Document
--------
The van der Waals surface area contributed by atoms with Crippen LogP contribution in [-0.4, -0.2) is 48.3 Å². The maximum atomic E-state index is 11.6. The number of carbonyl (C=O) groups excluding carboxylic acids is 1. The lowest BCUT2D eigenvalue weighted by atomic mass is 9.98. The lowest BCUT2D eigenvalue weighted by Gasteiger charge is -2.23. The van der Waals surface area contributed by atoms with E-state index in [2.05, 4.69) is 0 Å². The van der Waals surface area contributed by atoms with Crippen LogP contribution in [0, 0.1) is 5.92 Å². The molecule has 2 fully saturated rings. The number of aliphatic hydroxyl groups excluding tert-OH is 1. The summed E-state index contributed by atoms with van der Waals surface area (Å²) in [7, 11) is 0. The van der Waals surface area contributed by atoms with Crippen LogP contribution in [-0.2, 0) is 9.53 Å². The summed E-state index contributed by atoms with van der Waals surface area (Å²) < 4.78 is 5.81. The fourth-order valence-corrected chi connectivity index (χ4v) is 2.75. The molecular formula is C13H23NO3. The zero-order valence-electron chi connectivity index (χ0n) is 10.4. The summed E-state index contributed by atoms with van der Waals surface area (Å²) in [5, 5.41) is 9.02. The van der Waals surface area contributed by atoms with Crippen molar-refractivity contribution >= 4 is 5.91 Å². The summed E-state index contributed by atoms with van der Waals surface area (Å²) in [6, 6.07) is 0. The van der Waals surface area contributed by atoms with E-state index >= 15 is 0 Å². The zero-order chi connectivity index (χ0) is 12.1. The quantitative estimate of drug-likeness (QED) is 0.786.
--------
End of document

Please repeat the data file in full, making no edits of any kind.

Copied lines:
The van der Waals surface area contributed by atoms with Crippen LogP contribution in [-0.4, -0.2) is 48.3 Å². The maximum atomic E-state index is 11.6. The number of carbonyl (C=O) groups excluding carboxylic acids is 1. The lowest BCUT2D eigenvalue weighted by atomic mass is 9.98. The lowest BCUT2D eigenvalue weighted by Gasteiger charge is -2.23. The van der Waals surface area contributed by atoms with E-state index in [2.05, 4.69) is 0 Å². The van der Waals surface area contributed by atoms with Crippen LogP contribution in [0, 0.1) is 5.92 Å². The molecule has 2 fully saturated rings. The number of aliphatic hydroxyl groups excluding tert-OH is 1. The summed E-state index contributed by atoms with van der Waals surface area (Å²) in [7, 11) is 0. The van der Waals surface area contributed by atoms with Crippen LogP contribution in [-0.2, 0) is 9.53 Å². The summed E-state index contributed by atoms with van der Waals surface area (Å²) < 4.78 is 5.81. The fourth-order valence-corrected chi connectivity index (χ4v) is 2.75. The molecular formula is C13H23NO3. The zero-order valence-electron chi connectivity index (χ0n) is 10.4. The summed E-state index contributed by atoms with van der Waals surface area (Å²) in [5, 5.41) is 9.02. The van der Waals surface area contributed by atoms with Crippen molar-refractivity contribution >= 4 is 5.91 Å². The summed E-state index contributed by atoms with van der Waals surface area (Å²) in [6, 6.07) is 0. The van der Waals surface area contributed by atoms with E-state index >= 15 is 0 Å². The zero-order chi connectivity index (χ0) is 12.1. The quantitative estimate of drug-likeness (QED) is 0.786.